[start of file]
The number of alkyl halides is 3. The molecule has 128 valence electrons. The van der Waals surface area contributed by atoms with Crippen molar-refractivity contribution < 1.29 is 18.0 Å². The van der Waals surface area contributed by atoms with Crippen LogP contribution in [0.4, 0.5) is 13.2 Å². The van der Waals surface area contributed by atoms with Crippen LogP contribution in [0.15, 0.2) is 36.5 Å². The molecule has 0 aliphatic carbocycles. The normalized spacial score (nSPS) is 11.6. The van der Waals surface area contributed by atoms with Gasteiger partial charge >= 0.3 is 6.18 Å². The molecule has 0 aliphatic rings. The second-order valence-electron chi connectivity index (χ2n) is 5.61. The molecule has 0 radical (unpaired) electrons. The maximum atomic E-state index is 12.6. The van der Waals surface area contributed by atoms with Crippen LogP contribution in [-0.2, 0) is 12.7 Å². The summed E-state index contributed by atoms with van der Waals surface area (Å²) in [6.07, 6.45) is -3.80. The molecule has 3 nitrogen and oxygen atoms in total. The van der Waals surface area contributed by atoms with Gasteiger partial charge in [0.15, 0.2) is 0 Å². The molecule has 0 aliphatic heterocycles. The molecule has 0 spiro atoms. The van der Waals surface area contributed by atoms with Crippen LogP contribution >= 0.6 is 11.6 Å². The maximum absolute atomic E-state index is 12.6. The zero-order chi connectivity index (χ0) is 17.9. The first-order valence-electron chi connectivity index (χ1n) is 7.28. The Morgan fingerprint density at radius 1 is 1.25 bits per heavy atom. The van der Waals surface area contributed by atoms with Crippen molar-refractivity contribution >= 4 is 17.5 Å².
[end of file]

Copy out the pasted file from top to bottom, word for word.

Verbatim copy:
The number of alkyl halides is 3. The molecule has 128 valence electrons. The van der Waals surface area contributed by atoms with Crippen molar-refractivity contribution < 1.29 is 18.0 Å². The van der Waals surface area contributed by atoms with Crippen LogP contribution in [0.4, 0.5) is 13.2 Å². The van der Waals surface area contributed by atoms with Crippen LogP contribution in [0.15, 0.2) is 36.5 Å². The molecule has 0 aliphatic carbocycles. The normalized spacial score (nSPS) is 11.6. The van der Waals surface area contributed by atoms with Gasteiger partial charge >= 0.3 is 6.18 Å². The molecule has 0 aliphatic rings. The second-order valence-electron chi connectivity index (χ2n) is 5.61. The molecule has 0 radical (unpaired) electrons. The maximum atomic E-state index is 12.6. The van der Waals surface area contributed by atoms with Crippen LogP contribution in [-0.2, 0) is 12.7 Å². The summed E-state index contributed by atoms with van der Waals surface area (Å²) in [6.07, 6.45) is -3.80. The molecule has 3 nitrogen and oxygen atoms in total. The van der Waals surface area contributed by atoms with Gasteiger partial charge in [0.15, 0.2) is 0 Å². The molecule has 0 aliphatic heterocycles. The molecule has 0 spiro atoms. The van der Waals surface area contributed by atoms with Crippen LogP contribution >= 0.6 is 11.6 Å². The maximum absolute atomic E-state index is 12.6. The zero-order chi connectivity index (χ0) is 17.9. The first-order valence-electron chi connectivity index (χ1n) is 7.28. The Morgan fingerprint density at radius 1 is 1.25 bits per heavy atom. The van der Waals surface area contributed by atoms with Crippen molar-refractivity contribution >= 4 is 17.5 Å².